Prime Minister Scott Morrison has unveiled his plan for tackling sexual harassment in the workplace in response to the national [email protected] report.
Presenting what he described as the government’s ‘roadmap for respect’, he was joined by Attorney-General Michaelia Cash to make the announcement today.
One of the major announcements was that MPs and judges will be subject to the Sex Discrimination Act, making them subject to complaints for sexual discrimination to the Human Rights Commission. It was also announced that sexual harassment will be considered “serious misconduct” in the Fair Work Act.
“Everyone has a right to be safe at work. Sexual harassment must be prohibited in the workplace. Policy must be evidence-based,” Morrison said.
According to the PM, the [email protected] report was considered by cabinet on more than one occasion and further considered by the new cabinet taskforce to promote women’s equality, safety, economic security and wellbeing (which was announced only last week).
All 55 of the [email protected] report recommendations were “either agreed wholly, in part, or in principle, or noted where they are directed to governments or organisations other than the Australian government,” the PM added.
“Nine out of the 20 recommendations that were directly recommended to the commonwealth government, we responded to in last year’s budget […] Now we have completed that process for the other 11 and we have gone further to the full 55 here today,” Morrison said.
The PM outlined five core principles underpinning the government response to the [email protected] report published in 2020 by Sex Discrimination Commissioner Kate Jenkins. The principles include: the right to be safe at work; the need for evidence-based policy; a focus on prevention; that the law must be clear; and legislative reform must accord with ‘broader legal frameworks and fundamental legal principles’.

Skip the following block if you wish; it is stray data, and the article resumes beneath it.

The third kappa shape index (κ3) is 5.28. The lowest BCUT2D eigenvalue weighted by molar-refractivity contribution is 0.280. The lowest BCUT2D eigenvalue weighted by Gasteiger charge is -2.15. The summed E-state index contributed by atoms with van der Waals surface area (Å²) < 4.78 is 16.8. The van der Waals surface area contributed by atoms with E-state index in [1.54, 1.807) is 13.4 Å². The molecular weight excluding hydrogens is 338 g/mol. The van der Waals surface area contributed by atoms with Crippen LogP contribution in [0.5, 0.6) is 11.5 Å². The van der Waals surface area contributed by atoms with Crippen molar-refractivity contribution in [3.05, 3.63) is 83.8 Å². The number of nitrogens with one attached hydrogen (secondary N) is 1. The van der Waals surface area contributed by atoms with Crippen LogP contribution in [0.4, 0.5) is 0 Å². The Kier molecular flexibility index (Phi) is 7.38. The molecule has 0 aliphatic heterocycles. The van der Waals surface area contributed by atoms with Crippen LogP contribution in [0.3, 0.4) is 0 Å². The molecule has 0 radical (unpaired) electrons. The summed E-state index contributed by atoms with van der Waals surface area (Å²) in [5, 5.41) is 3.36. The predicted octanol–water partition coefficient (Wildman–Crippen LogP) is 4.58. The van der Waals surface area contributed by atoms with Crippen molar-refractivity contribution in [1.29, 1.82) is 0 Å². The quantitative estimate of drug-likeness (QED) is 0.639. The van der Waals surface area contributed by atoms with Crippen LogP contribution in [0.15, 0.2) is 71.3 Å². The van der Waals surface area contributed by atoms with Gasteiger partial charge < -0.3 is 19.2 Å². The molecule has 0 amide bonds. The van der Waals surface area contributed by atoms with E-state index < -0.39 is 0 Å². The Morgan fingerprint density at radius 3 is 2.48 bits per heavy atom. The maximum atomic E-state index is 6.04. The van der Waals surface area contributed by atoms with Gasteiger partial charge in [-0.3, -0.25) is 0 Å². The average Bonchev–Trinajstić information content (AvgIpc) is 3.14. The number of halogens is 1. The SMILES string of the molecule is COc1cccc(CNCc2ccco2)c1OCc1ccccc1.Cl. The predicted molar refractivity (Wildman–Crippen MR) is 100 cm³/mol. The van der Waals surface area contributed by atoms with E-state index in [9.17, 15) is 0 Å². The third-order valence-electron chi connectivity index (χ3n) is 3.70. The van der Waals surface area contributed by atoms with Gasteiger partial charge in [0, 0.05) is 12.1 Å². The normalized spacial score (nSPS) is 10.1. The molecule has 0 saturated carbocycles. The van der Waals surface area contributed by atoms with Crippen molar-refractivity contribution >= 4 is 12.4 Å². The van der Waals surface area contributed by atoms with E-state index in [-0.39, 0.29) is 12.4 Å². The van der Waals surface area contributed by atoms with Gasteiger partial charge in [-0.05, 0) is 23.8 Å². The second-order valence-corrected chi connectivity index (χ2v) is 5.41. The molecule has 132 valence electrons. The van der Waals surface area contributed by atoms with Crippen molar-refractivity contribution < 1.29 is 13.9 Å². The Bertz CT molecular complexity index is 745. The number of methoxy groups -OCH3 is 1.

Cash highlighted one of the [email protected] recommendations — the introduction of a ‘stop sexual harassment order’ — that the government supported in principle. The AG said the government believed a more simplistic way of making that option available to aggrieved employees was to confirm in the legislation that under a current ‘stop bullying order’ claims of sexual harassment were included.
“[These] are some really practical ways – they may sound simple, but they are a disincentive – today in particular for employers [and] employees, to understand there are consequences. Raise the issue with your employer so it can be dealt with properly,” the AG said.
Cash added that sexual harassment would become a ground for dismissal in Australia and that there would be changes to the Fair Work Act and Human Rights Act.
A package of legislative reforms flowing from today’s announcement are expected to be completed by the end of June. Consultation for drafting the laws will follow.